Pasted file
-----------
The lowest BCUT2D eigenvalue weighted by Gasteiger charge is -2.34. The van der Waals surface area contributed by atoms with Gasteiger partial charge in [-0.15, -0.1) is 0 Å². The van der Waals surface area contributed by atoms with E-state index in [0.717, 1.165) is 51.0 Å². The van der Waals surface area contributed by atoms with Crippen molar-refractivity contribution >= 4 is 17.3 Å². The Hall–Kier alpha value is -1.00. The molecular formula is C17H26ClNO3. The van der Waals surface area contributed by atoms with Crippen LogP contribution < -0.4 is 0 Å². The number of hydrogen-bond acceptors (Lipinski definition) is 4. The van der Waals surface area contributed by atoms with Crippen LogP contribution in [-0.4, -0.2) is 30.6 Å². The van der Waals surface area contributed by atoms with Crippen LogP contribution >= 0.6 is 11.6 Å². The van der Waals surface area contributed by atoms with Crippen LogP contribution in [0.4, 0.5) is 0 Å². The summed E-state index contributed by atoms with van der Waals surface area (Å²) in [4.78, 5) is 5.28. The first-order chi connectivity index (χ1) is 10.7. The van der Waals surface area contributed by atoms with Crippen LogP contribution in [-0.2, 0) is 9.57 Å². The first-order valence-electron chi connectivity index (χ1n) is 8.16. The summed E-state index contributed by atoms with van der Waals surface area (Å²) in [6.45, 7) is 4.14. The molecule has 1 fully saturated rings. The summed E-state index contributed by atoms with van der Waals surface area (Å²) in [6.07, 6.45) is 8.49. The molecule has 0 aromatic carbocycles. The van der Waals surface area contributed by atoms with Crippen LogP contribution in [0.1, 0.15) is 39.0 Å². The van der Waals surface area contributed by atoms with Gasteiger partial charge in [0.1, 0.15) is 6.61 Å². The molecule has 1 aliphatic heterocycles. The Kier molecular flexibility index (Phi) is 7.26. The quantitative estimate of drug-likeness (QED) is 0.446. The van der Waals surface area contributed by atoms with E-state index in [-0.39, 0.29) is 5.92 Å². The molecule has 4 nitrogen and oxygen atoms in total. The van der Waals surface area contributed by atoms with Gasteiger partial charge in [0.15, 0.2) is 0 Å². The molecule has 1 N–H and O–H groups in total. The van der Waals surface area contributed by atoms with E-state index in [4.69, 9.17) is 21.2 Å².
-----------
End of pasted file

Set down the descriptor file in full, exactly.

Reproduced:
The lowest BCUT2D eigenvalue weighted by Gasteiger charge is -2.34. The van der Waals surface area contributed by atoms with Gasteiger partial charge in [-0.15, -0.1) is 0 Å². The van der Waals surface area contributed by atoms with E-state index in [0.717, 1.165) is 51.0 Å². The van der Waals surface area contributed by atoms with Crippen molar-refractivity contribution >= 4 is 17.3 Å². The Hall–Kier alpha value is -1.00. The molecular formula is C17H26ClNO3. The van der Waals surface area contributed by atoms with Crippen LogP contribution < -0.4 is 0 Å². The number of hydrogen-bond acceptors (Lipinski definition) is 4. The van der Waals surface area contributed by atoms with Crippen LogP contribution in [-0.4, -0.2) is 30.6 Å². The van der Waals surface area contributed by atoms with Crippen LogP contribution >= 0.6 is 11.6 Å². The van der Waals surface area contributed by atoms with Crippen LogP contribution in [0.4, 0.5) is 0 Å². The summed E-state index contributed by atoms with van der Waals surface area (Å²) in [4.78, 5) is 5.28. The first-order chi connectivity index (χ1) is 10.7. The van der Waals surface area contributed by atoms with Crippen LogP contribution in [-0.2, 0) is 9.57 Å². The first-order valence-electron chi connectivity index (χ1n) is 8.16. The summed E-state index contributed by atoms with van der Waals surface area (Å²) in [6.45, 7) is 4.14. The molecule has 1 fully saturated rings. The summed E-state index contributed by atoms with van der Waals surface area (Å²) in [6.07, 6.45) is 8.49. The molecule has 0 aromatic carbocycles. The van der Waals surface area contributed by atoms with Crippen LogP contribution in [0.1, 0.15) is 39.0 Å². The van der Waals surface area contributed by atoms with Gasteiger partial charge in [0.1, 0.15) is 6.61 Å². The molecule has 1 aliphatic heterocycles. The Kier molecular flexibility index (Phi) is 7.26. The quantitative estimate of drug-likeness (QED) is 0.446. The van der Waals surface area contributed by atoms with E-state index in [-0.39, 0.29) is 5.92 Å². The molecule has 4 nitrogen and oxygen atoms in total. The van der Waals surface area contributed by atoms with Gasteiger partial charge in [0.15, 0.2) is 0 Å². The molecule has 1 N–H and O–H groups in total. The van der Waals surface area contributed by atoms with E-state index in [4.69, 9.17) is 21.2 Å².